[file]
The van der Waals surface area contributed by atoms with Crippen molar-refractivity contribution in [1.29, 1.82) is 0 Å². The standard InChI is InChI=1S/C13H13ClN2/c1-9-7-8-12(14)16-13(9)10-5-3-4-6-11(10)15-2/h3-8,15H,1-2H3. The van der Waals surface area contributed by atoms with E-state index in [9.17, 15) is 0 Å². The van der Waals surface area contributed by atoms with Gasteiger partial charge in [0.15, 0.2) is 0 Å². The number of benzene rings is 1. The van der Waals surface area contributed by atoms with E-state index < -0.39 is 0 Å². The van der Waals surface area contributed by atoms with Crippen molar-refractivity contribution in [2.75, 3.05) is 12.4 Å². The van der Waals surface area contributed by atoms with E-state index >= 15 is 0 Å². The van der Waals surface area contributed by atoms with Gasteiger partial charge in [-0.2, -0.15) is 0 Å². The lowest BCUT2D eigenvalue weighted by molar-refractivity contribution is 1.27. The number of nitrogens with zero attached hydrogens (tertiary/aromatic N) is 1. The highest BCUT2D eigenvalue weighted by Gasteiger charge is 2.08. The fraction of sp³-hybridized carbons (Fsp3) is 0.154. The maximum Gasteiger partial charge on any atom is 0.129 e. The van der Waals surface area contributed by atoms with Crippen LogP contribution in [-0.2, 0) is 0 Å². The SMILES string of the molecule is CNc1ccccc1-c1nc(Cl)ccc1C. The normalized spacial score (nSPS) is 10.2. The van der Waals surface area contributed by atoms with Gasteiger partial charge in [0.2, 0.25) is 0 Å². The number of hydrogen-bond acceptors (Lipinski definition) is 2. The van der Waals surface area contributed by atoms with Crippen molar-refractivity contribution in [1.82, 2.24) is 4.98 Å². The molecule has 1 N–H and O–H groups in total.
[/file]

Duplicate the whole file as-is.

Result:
The van der Waals surface area contributed by atoms with Crippen molar-refractivity contribution in [1.29, 1.82) is 0 Å². The standard InChI is InChI=1S/C13H13ClN2/c1-9-7-8-12(14)16-13(9)10-5-3-4-6-11(10)15-2/h3-8,15H,1-2H3. The van der Waals surface area contributed by atoms with E-state index in [9.17, 15) is 0 Å². The van der Waals surface area contributed by atoms with Gasteiger partial charge in [0.15, 0.2) is 0 Å². The number of benzene rings is 1. The van der Waals surface area contributed by atoms with E-state index < -0.39 is 0 Å². The van der Waals surface area contributed by atoms with Crippen molar-refractivity contribution in [2.75, 3.05) is 12.4 Å². The van der Waals surface area contributed by atoms with E-state index >= 15 is 0 Å². The van der Waals surface area contributed by atoms with Gasteiger partial charge in [-0.2, -0.15) is 0 Å². The lowest BCUT2D eigenvalue weighted by molar-refractivity contribution is 1.27. The number of nitrogens with zero attached hydrogens (tertiary/aromatic N) is 1. The highest BCUT2D eigenvalue weighted by Gasteiger charge is 2.08. The fraction of sp³-hybridized carbons (Fsp3) is 0.154. The maximum Gasteiger partial charge on any atom is 0.129 e. The van der Waals surface area contributed by atoms with Crippen LogP contribution in [-0.2, 0) is 0 Å². The SMILES string of the molecule is CNc1ccccc1-c1nc(Cl)ccc1C. The normalized spacial score (nSPS) is 10.2. The van der Waals surface area contributed by atoms with Gasteiger partial charge in [0.2, 0.25) is 0 Å². The number of hydrogen-bond acceptors (Lipinski definition) is 2. The van der Waals surface area contributed by atoms with Crippen molar-refractivity contribution in [1.82, 2.24) is 4.98 Å². The molecule has 1 N–H and O–H groups in total.